Sophie, are forced to deal with his affliction. They try to avoid the violent effects of his
transformation by cutting into parts of her body and allowing him to suck her blood.

Aymar finds Bertrand in Paris during the Paris Commune, but does nothing. Bertrand
is caught attacking a man after transforming into a wolf. Aymar supports burning Bertrand
at the stake, but a court trial sentences him to an infirmary.

Aymar transfers Bertrand to an asylum after the Versaillists have taken back Paris.
Unbeknownst to Aymar, Bertrand suffers in a small cell, drugged when he is visited by
his uncle. Bertrand eventually commits suicide by jumping from the building with a girl
he mistakenly believes is Sophie. Their deaths are similar to a suicide fantasy that Bertrand
and Sophie enjoyed; the real Sophie had previously committed suicide on her own, unable to
deal with her separation from Bertrand.
Haiku summary

Amazon.com Product Description (ISBN 0806512873, Paperback)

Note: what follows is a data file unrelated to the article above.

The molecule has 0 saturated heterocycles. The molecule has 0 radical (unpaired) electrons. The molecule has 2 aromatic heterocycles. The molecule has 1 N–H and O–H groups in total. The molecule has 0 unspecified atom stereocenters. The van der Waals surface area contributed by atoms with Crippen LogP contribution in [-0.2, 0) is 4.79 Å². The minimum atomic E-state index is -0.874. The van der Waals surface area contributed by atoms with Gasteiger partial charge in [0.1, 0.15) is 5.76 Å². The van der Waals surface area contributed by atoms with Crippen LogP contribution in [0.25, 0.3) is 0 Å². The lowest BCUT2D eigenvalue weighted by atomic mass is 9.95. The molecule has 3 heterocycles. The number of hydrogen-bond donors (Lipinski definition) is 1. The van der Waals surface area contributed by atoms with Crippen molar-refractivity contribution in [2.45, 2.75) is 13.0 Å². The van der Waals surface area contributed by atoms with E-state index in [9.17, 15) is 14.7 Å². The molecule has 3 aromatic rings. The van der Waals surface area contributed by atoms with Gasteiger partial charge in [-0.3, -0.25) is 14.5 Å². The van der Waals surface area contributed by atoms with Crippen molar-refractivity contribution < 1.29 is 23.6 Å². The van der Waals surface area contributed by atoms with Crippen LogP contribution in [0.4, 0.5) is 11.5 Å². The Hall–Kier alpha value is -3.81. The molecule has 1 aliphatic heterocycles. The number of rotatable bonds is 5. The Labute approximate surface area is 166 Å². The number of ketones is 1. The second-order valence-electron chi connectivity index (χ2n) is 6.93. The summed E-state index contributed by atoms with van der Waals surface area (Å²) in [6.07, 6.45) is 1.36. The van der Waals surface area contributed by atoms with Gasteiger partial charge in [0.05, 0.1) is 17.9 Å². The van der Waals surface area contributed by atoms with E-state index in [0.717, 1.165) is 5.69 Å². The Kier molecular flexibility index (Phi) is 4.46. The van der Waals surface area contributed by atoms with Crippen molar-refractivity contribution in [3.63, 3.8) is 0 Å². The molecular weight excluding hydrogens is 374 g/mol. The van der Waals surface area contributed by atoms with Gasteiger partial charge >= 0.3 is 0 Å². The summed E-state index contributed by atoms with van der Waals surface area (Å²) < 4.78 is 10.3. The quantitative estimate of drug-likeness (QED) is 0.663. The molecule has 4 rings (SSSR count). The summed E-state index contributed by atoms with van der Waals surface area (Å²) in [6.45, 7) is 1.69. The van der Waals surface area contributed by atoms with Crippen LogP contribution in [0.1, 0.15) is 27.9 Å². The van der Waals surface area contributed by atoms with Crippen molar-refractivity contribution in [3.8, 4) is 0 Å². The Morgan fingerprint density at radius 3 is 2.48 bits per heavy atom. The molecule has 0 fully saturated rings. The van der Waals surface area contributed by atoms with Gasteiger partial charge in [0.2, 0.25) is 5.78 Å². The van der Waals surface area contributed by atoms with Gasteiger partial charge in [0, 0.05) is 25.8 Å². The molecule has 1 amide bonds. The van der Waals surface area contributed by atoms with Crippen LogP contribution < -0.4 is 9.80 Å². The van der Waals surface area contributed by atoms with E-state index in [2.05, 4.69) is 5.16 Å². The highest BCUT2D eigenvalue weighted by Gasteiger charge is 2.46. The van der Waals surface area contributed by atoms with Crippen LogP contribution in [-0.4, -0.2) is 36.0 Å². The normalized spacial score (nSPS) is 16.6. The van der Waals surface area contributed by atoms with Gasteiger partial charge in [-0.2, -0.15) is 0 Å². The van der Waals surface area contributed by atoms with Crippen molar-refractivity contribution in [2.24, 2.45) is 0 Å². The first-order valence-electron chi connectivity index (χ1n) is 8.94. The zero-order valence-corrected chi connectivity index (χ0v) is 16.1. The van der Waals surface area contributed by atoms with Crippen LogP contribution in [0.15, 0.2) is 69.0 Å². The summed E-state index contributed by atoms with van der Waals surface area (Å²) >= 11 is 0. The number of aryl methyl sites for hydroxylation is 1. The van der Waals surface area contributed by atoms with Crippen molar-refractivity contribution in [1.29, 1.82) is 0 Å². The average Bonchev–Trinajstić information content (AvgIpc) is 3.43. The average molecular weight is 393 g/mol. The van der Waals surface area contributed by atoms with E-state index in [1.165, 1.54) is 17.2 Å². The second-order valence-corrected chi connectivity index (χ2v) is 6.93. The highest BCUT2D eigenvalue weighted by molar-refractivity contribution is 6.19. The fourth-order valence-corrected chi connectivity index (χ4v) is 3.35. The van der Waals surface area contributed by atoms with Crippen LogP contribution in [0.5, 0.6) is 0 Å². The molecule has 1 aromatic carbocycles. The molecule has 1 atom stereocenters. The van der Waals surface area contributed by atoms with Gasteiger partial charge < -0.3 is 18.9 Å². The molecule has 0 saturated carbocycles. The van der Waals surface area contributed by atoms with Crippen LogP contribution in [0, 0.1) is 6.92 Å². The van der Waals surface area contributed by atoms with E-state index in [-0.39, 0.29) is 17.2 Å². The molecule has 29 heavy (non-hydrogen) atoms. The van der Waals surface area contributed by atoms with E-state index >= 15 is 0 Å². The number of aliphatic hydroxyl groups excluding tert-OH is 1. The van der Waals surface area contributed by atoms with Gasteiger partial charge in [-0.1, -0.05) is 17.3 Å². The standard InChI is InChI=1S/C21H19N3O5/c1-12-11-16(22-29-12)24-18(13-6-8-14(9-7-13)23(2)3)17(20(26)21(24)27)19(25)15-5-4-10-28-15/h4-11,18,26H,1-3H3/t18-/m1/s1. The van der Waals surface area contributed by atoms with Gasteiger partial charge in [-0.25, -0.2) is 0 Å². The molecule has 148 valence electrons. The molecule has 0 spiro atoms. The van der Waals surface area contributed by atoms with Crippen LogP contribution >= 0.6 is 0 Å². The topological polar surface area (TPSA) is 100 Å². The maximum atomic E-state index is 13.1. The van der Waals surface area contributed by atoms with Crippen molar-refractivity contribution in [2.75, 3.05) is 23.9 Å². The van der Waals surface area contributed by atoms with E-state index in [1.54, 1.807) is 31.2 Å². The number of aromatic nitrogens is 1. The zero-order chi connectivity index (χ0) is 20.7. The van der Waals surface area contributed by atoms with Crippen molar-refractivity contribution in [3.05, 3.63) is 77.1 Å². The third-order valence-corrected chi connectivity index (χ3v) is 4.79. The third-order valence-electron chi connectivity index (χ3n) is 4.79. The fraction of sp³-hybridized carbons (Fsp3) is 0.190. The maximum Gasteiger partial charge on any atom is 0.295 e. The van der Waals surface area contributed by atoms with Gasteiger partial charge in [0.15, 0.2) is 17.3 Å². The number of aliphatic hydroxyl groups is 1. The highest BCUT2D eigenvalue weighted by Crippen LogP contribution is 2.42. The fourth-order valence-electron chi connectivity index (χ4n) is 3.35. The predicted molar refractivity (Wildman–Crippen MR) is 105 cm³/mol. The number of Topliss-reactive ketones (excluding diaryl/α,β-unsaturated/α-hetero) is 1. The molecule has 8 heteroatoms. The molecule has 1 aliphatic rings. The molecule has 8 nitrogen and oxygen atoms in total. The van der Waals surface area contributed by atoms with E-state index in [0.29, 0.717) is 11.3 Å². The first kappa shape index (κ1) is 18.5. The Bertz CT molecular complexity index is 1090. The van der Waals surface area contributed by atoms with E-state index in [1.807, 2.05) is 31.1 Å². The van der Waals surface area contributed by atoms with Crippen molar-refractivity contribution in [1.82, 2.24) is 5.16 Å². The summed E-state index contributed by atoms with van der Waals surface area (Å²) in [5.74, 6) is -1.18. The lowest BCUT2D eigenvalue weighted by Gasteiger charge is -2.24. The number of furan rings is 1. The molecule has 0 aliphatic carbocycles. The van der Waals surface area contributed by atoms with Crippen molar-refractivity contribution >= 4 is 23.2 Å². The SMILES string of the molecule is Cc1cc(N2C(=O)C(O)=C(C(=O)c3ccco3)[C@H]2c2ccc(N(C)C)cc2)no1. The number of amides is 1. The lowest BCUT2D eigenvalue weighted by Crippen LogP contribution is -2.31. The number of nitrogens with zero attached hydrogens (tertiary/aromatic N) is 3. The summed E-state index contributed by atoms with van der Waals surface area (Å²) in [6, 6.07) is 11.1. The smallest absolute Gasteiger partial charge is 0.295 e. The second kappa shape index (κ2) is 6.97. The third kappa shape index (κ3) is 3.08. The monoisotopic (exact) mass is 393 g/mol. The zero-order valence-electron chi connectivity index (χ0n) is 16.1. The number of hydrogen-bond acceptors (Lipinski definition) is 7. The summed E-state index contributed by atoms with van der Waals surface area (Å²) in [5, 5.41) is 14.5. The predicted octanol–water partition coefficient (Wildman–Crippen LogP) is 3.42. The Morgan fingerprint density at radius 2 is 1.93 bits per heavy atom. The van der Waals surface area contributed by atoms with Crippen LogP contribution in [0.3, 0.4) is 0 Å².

In a work that strives to do for werewolves what Stoker's Dracula did for vampires, Endore's werewolf, an outcast named Bertrand Caillet, travels round seeking to calm the beast within. An episodic tale, the story wanders through 19th Century France and into hotspots like the Franco-Prussian war. Stunning in its sexual frankness and eerie, fog-enshrouded visions, this novel was decidedly influential for the generations of horror and science fiction authors who came after.

(retrieved from Amazon Thu, 12 Mar 2015 18:20:05 -0400)

(see all 2 descriptions)

Classics. Endore's classic novel has not only withstood the test of time since it was first published in 1933, but it boldly used and portrayed elements of sexual compulsion in ways that had never been seen before, at least not in horror literature.In this gripping work of historical fiction, Endore's werewolf, an outcast named Bertrand Caillet, travels across pre-Revolutionary France seeking to calm the beast within. Stunning in its sexual frankness and eerie, fog-enshrouded visions, this novel was decidedly influential for the generations of horror and science fiction authors who came afterward.… (more)